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Lazzeri C.,Intensive Cardiac Coronary Unit | Valente S.,Intensive Cardiac Coronary Unit | Chiostri M.,Intensive Cardiac Coronary Unit | Gensini G.F.,Intensive Cardiac Coronary Unit | Gensini G.F.,University of Florence
Journal of Cardiovascular Medicine | Year: 2015

Patients with renal impairment have decreased excretion of uric acid, thus being particularly prone to having elevated serum uric acid concentrations. No data are available on the long-term prognostic role of uric acid in patients with STelevation myocardial infarction (STEMI) and renal dysfunction, submitted to percutaneous coronary intervention (PCI). We therefore prospectively assessed, in 329 patients with STEMI and renal dysfunction (admission estimated glomerular filtration rate <60 ml/min/1.73m2), all submitted to PCI, whether uric acid levels are associated with increased mortality at 1-year postdischarge follow-up. Patients in the third tertile of uric acid showed a higher BMI (PU0.014), a higher incidence of hypertension (PU0.029), and two or more comorbidities (PU0.034). The highest incidence of bleeding and of acute kidney injury was detectable in patients in the third tertile (PU0.011 and P<0.001, respectively) who showed the highest mortality rate at 1-year postdischarge follow-up (PU0.008). At Cox regression analysis, uric acid was an independent predictor of 1-year postdischarge mortality (hazard ratio 1.26, 95% confidence interval 1.06â"1.51, PU0.011). In STEMI patients with estimated glomerular filtration rate below 60 ml/min/1.73m2 treated with PCI, uric acid helps in identifying a subset of patients at a higher risk of bleeding and acute kidney injury. Increased uric acid is an independent prognostic risk factor for 1-year mortality. Further studies performed in larger cohorts of patients are needed to confirm our findings and to evaluate whether lowering uric acid in these patients is beneficial. © 2015 Wolters Kluwer Health, Inc. All rights reserved. Source

Lazzeri C.,Intensive Cardiac Coronary Unit | Bernardo P.,Intensive Cardiac Coronary Unit | Sori A.,Intensive Cardiac Coronary Unit | Innocenti L.,Intensive Cardiac Coronary Unit | And 4 more authors.
European Heart Journal: Acute Cardiovascular Care | Year: 2013

Guidelines stated that extracorporeal membrane oxygenation (ECMO) may improve outcomes after refractory cardiac arrest (CA) in cases of cardiogenic shock and witnessed arrest, where there is an underlying circulatory disease amenable to immediate corrective intervention. Due to the lack of randomized trials, available data are supported by small series and observational studies, being therefore characterized by heterogeneity and controversial results. In clinical practice, using ECMO involves quite a challenging medical decision in a setting where the patient is extremely vulnerable and completely dependent on the medical team's judgment. The present review focuses on examining existing evidence concerning inclusion and exclusion criteria, and outcomes (in-hospital and long-term mortality rates and neurological recovery) in studies performed in patients with refractory CA treated with ECMO. Discrepancies can be related to heterogeneity in study population, to differences in local health system organization in respect of the management of patients with CA, as well as to the fact that most investigations are retrospective. In the real world, patient selection occurs individually within each center based on their previous experience and expertise with a specific patient population and disease spectrum. Available evidence strongly suggests that in CA patients, ECMO is a highly costly intervention and optimal utilization requires a dedicated local health-care organization and expertise in the field (both for the technical implementation of the device and for the intensive care management of these patients). A careful selection of patients guarantees optimal utilization of resources and a better outcome. © The European Society of Cardiology 2013. Source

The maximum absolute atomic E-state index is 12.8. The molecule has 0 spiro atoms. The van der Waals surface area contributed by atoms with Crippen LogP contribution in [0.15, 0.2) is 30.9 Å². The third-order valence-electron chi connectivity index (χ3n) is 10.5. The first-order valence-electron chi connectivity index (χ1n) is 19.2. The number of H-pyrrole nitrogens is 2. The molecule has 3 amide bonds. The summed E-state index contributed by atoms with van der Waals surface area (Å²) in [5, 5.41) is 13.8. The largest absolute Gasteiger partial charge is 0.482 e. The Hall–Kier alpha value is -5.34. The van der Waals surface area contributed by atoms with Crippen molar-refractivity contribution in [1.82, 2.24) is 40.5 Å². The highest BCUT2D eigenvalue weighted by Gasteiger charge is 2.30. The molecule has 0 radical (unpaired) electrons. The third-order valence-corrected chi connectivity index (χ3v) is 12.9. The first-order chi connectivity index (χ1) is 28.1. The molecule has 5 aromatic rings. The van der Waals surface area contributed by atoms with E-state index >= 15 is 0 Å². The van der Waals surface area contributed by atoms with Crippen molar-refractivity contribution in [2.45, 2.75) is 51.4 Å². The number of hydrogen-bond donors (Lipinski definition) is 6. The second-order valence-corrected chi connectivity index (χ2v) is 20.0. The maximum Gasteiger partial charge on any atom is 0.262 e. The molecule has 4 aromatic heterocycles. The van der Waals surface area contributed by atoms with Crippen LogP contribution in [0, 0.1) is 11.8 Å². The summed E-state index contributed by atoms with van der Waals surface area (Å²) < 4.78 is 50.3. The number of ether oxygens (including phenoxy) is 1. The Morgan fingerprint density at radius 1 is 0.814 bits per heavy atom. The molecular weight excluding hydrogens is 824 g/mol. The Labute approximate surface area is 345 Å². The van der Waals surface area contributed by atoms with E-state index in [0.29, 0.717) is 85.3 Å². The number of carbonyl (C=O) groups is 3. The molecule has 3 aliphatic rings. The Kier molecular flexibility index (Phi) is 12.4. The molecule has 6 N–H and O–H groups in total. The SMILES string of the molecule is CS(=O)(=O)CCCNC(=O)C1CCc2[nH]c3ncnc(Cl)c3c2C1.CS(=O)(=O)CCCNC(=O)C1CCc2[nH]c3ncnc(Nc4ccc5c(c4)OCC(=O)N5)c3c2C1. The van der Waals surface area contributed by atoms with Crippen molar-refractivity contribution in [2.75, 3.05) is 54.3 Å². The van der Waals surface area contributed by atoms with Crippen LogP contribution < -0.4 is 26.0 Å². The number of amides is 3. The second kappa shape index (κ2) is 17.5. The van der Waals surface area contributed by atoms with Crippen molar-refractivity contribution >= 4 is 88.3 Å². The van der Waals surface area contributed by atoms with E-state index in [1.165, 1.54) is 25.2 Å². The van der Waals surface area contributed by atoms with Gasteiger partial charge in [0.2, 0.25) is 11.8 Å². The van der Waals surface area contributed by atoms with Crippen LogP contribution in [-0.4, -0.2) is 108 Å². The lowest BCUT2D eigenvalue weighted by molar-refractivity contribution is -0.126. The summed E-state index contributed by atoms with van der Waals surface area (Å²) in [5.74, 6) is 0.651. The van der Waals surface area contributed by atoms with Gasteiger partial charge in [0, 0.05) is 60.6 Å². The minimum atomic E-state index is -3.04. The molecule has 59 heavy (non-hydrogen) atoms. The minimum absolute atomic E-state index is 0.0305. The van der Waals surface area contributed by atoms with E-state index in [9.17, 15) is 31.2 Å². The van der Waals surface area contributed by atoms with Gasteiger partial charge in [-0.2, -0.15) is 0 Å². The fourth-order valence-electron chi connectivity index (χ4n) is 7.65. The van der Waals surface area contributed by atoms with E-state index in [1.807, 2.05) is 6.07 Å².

Lazzeri C.,Intensive Cardiac Coronary Unit | Valente S.,Intensive Cardiac Coronary Unit | Chiostri M.,Intensive Cardiac Coronary Unit | Picariello C.,Intensive Cardiac Coronary Unit | Gensini G.F.,Intensive Cardiac Coronary Unit
Diabetes and Vascular Disease Research | Year: 2011